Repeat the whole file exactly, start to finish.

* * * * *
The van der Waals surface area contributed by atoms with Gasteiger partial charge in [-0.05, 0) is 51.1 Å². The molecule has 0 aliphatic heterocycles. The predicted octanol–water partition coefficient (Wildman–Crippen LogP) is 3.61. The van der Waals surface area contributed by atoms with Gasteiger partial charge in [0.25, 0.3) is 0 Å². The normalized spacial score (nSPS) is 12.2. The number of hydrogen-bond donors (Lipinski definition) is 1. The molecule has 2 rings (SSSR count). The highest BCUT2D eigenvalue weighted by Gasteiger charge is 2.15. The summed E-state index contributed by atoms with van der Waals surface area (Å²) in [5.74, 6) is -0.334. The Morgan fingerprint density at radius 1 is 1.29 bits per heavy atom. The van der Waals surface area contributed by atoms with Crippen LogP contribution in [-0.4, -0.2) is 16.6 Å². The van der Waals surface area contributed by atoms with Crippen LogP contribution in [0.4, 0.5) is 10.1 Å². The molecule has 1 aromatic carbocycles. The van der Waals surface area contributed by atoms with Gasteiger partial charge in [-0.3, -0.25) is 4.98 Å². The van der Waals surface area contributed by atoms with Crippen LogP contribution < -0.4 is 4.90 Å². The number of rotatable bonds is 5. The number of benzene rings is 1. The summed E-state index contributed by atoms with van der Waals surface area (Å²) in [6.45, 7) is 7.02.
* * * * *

The van der Waals surface area contributed by atoms with Gasteiger partial charge in [-0.05, 0) is 51.1 Å². The molecule has 0 aliphatic heterocycles. The predicted octanol–water partition coefficient (Wildman–Crippen LogP) is 3.61. The van der Waals surface area contributed by atoms with Gasteiger partial charge in [0.25, 0.3) is 0 Å². The normalized spacial score (nSPS) is 12.2. The number of hydrogen-bond donors (Lipinski definition) is 1. The molecule has 2 rings (SSSR count). The highest BCUT2D eigenvalue weighted by Gasteiger charge is 2.15. The summed E-state index contributed by atoms with van der Waals surface area (Å²) in [5.74, 6) is -0.334. The Morgan fingerprint density at radius 1 is 1.29 bits per heavy atom. The van der Waals surface area contributed by atoms with Crippen LogP contribution in [-0.4, -0.2) is 16.6 Å². The van der Waals surface area contributed by atoms with Crippen LogP contribution in [0.4, 0.5) is 10.1 Å². The molecule has 1 aromatic carbocycles. The van der Waals surface area contributed by atoms with Gasteiger partial charge in [-0.3, -0.25) is 4.98 Å². The van der Waals surface area contributed by atoms with Crippen LogP contribution < -0.4 is 4.90 Å². The number of rotatable bonds is 5. The number of benzene rings is 1. The summed E-state index contributed by atoms with van der Waals surface area (Å²) in [6.45, 7) is 7.02.